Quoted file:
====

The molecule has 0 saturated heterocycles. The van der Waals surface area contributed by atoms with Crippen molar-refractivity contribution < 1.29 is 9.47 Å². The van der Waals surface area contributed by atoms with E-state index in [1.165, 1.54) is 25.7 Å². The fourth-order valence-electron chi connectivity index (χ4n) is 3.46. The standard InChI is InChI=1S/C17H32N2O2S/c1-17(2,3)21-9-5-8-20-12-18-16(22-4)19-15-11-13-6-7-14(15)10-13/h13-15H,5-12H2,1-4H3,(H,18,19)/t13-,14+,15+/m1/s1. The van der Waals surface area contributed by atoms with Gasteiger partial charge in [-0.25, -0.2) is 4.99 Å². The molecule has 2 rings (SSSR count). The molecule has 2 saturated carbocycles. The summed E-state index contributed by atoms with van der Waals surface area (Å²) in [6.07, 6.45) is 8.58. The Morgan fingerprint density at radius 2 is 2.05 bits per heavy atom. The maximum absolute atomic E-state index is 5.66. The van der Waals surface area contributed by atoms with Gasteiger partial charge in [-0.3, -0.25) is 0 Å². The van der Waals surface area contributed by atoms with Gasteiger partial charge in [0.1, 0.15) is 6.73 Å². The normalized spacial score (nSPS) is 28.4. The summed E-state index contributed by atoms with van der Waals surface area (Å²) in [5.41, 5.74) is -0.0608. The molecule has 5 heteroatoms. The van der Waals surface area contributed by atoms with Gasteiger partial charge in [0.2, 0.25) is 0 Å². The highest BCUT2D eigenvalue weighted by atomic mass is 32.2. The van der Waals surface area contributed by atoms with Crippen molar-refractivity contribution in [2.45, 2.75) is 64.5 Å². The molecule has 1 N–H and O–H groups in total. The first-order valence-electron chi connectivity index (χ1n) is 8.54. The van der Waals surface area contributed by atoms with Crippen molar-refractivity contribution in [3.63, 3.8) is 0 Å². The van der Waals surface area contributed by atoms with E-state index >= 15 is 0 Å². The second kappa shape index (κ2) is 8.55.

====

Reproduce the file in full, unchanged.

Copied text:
The molecule has 0 saturated heterocycles. The van der Waals surface area contributed by atoms with Crippen molar-refractivity contribution < 1.29 is 9.47 Å². The van der Waals surface area contributed by atoms with E-state index in [1.165, 1.54) is 25.7 Å². The fourth-order valence-electron chi connectivity index (χ4n) is 3.46. The standard InChI is InChI=1S/C17H32N2O2S/c1-17(2,3)21-9-5-8-20-12-18-16(22-4)19-15-11-13-6-7-14(15)10-13/h13-15H,5-12H2,1-4H3,(H,18,19)/t13-,14+,15+/m1/s1. The van der Waals surface area contributed by atoms with Gasteiger partial charge in [-0.25, -0.2) is 4.99 Å². The molecule has 2 rings (SSSR count). The molecule has 2 saturated carbocycles. The summed E-state index contributed by atoms with van der Waals surface area (Å²) in [6.07, 6.45) is 8.58. The Morgan fingerprint density at radius 2 is 2.05 bits per heavy atom. The maximum absolute atomic E-state index is 5.66. The van der Waals surface area contributed by atoms with Gasteiger partial charge in [-0.3, -0.25) is 0 Å². The van der Waals surface area contributed by atoms with Gasteiger partial charge in [0.1, 0.15) is 6.73 Å². The normalized spacial score (nSPS) is 28.4. The summed E-state index contributed by atoms with van der Waals surface area (Å²) in [5.41, 5.74) is -0.0608. The molecule has 5 heteroatoms. The van der Waals surface area contributed by atoms with Gasteiger partial charge in [0.2, 0.25) is 0 Å². The highest BCUT2D eigenvalue weighted by atomic mass is 32.2. The van der Waals surface area contributed by atoms with Crippen molar-refractivity contribution in [2.45, 2.75) is 64.5 Å². The molecule has 1 N–H and O–H groups in total. The first-order valence-electron chi connectivity index (χ1n) is 8.54. The van der Waals surface area contributed by atoms with Crippen molar-refractivity contribution in [3.63, 3.8) is 0 Å². The van der Waals surface area contributed by atoms with E-state index >= 15 is 0 Å². The second kappa shape index (κ2) is 8.55.